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r.-aslanThe ongoing feud between Reza Aslan and the so-called “New Atheists” continues to shed more heat than light. The latest round of this race to the bottom of the intellectual barrel comes to us in the form of a Salon piece written by Aslan. It presently carries the provocative title, “Reza Aslan: Sam Harris and “New Atheists” aren’t new, aren’t even atheists.” This is certainly a provocative enough title. I expect I wasn’t the only person to open the page wondering just how he was going to make the case that Dawkins and company aren’t atheists.

Score one for the god of misleading headlines. This article gets its provocative angle compliments of a rather weak bit of semantics:

In fact, not only is the New Atheism not representative of atheism. It isn’t even mere atheism (and it certainly is not “new”). What Harris, Dawkins and their ilk are preaching is a polemic that has been around since the 18th century – one properly termed, anti-theism.

Apparently, the New Atheists aren’t really Atheists because they aren’t merely Atheists. So, if you aren’t ‘merely’ a thing you aren’t that thing at all, at least in the mind of whoever wrote the title of that Salon piece. And if you’re also a thing+ or possess an extra helping of thingatude, then well, no, you’re not even a thing at all.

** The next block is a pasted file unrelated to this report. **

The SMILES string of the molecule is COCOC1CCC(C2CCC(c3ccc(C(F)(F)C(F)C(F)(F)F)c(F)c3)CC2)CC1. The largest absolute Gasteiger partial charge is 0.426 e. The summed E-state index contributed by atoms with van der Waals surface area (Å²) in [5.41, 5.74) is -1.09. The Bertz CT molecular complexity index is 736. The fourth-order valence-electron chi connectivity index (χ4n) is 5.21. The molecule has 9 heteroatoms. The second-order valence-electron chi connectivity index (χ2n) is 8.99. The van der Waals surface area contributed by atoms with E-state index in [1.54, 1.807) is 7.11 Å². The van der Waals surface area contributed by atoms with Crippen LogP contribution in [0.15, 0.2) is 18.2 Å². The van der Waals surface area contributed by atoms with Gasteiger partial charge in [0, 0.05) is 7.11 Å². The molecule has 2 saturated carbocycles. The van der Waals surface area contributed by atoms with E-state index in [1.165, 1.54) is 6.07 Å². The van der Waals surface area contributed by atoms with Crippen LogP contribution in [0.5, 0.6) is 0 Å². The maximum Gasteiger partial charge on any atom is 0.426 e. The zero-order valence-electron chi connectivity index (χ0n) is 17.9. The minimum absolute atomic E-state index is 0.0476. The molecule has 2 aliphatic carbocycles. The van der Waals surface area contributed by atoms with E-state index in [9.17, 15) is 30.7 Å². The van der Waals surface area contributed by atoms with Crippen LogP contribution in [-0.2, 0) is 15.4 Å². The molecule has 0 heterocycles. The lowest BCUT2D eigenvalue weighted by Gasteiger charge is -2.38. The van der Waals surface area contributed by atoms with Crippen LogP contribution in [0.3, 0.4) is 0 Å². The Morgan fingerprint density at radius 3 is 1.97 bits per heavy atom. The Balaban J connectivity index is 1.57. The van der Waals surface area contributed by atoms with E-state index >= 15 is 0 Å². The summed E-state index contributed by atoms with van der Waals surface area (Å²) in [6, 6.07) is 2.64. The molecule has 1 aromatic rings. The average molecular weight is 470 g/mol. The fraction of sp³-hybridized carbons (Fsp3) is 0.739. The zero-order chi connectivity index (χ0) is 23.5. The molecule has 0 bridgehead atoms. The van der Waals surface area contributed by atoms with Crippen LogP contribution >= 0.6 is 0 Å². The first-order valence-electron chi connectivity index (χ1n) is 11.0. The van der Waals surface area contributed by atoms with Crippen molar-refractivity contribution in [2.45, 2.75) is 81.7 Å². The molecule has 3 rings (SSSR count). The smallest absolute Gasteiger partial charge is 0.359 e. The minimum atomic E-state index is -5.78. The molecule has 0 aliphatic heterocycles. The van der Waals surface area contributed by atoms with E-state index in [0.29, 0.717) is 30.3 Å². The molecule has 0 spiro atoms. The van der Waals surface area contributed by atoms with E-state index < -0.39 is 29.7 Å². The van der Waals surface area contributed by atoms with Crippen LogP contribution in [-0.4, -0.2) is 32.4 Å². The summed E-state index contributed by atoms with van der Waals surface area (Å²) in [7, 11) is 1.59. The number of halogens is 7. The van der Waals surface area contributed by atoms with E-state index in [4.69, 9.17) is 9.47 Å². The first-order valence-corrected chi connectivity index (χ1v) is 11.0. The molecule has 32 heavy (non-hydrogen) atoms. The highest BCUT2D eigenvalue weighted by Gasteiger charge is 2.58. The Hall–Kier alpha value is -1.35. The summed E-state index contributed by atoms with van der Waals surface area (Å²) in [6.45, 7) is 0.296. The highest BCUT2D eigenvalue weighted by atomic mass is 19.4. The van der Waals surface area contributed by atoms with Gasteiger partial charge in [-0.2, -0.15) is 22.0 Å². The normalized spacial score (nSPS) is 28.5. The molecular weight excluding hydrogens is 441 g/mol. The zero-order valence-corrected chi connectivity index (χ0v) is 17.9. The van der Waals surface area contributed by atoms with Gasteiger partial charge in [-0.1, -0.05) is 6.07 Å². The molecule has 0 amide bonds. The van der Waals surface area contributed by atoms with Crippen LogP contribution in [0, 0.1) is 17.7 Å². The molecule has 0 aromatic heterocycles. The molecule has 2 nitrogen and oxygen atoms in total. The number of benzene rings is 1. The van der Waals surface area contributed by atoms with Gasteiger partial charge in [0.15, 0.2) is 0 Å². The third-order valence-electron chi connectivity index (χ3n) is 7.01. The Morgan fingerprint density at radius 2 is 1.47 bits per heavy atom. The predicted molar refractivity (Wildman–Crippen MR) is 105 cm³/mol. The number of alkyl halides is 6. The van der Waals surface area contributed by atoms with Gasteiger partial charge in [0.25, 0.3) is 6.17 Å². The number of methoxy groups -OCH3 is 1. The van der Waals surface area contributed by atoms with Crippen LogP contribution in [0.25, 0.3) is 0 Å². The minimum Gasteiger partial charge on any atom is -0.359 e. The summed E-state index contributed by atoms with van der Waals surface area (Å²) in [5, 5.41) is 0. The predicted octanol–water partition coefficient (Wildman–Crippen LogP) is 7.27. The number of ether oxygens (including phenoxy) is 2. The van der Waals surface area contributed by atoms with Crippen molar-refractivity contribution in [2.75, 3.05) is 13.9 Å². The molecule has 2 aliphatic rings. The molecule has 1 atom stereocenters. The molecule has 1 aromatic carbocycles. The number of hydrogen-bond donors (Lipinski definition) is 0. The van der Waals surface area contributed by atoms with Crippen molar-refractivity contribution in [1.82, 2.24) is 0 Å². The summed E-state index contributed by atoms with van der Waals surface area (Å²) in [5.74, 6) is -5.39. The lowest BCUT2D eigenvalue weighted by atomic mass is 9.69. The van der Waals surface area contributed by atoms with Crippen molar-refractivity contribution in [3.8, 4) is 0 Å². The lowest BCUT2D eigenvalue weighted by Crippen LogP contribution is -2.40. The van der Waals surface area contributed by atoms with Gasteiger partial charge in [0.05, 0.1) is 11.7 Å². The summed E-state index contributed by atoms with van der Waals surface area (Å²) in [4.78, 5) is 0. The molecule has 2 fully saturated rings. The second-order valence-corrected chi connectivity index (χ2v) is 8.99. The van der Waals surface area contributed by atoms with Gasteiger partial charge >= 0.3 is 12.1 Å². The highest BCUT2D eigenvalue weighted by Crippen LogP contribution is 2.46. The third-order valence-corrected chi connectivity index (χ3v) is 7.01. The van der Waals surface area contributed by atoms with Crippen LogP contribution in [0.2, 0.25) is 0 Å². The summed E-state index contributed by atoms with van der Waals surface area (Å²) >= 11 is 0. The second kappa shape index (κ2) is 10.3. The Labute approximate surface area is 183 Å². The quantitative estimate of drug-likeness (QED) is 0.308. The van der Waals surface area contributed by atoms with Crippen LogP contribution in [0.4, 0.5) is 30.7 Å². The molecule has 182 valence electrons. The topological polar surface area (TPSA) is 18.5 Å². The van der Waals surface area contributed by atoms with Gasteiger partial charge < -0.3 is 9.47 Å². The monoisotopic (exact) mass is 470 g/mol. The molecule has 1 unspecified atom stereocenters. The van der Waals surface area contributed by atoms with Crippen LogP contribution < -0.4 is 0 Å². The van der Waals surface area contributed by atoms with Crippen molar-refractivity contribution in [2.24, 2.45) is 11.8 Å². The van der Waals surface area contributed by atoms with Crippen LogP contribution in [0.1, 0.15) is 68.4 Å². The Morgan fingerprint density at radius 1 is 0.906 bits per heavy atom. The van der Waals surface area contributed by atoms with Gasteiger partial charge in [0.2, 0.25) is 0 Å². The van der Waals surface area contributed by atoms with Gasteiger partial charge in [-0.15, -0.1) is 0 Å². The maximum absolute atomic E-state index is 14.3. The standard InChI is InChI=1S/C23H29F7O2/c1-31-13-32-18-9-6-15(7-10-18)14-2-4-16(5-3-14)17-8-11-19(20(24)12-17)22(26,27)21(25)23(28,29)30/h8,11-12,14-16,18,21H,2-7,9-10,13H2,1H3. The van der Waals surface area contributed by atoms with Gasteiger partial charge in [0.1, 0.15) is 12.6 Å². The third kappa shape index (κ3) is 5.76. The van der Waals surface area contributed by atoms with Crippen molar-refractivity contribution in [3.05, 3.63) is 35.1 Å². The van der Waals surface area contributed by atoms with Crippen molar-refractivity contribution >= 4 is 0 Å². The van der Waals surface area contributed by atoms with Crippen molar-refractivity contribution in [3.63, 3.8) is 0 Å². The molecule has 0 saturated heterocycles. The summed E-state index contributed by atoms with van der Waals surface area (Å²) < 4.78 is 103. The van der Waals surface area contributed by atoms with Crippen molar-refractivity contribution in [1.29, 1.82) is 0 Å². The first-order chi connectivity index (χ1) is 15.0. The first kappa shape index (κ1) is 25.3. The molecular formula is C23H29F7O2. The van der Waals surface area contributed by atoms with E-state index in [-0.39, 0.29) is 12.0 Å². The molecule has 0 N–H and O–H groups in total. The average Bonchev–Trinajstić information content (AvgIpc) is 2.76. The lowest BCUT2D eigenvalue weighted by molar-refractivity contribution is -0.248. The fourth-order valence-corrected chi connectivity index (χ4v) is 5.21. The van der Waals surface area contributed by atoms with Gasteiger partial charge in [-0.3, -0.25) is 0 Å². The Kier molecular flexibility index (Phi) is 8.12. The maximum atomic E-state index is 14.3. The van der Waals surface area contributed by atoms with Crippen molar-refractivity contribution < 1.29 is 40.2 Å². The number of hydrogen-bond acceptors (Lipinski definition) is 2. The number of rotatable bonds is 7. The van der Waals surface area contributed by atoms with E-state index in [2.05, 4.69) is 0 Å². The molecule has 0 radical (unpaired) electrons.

Out of generosity, I’ll assume it wasn’t Aslan that chose that title.

The larger point of Aslan’s piece is actually to differentiate the ‘New Atheism’ from its predecessors, and apparently to embed that differentiation in a narrative that does as much as possible to discredit new atheism. The resulting sleight of hand is definitely Aslan’s doing. It is admittedly more clever than the title fiasco.

Aslan’s essay includes a rather sweeping narrative about the history of non-belief, touching on a number of things well worth thinking about. Aslan comes to the main point with a fairly specific passage in which he ties the New Atheism with the atrocities of state communism. To get to that point, he first introduces the notion that anti-theism is an intellectual tradition in its own right, one of many twists an turns in the history of unbelief. As strident opposition to religion is what folks like Dawkins, Harris, and the late Christopher Hitchens do, Aslan assures us they are themselves clearly part of the intellectual movement of anti-theism rather than simply part of the traditions of atheism.

I’m not entirely sold on the historicism here, but as far as this goes, it’s probably fair enough to describe these folks as anti-theists. The problem here is what Aslan does with this point. While he works hard to distinguish anti-theism from mere unbelief, Aslan works equally hard to ensure that we do not distinguish intellectual opposition to religion from the slaughter of innocents.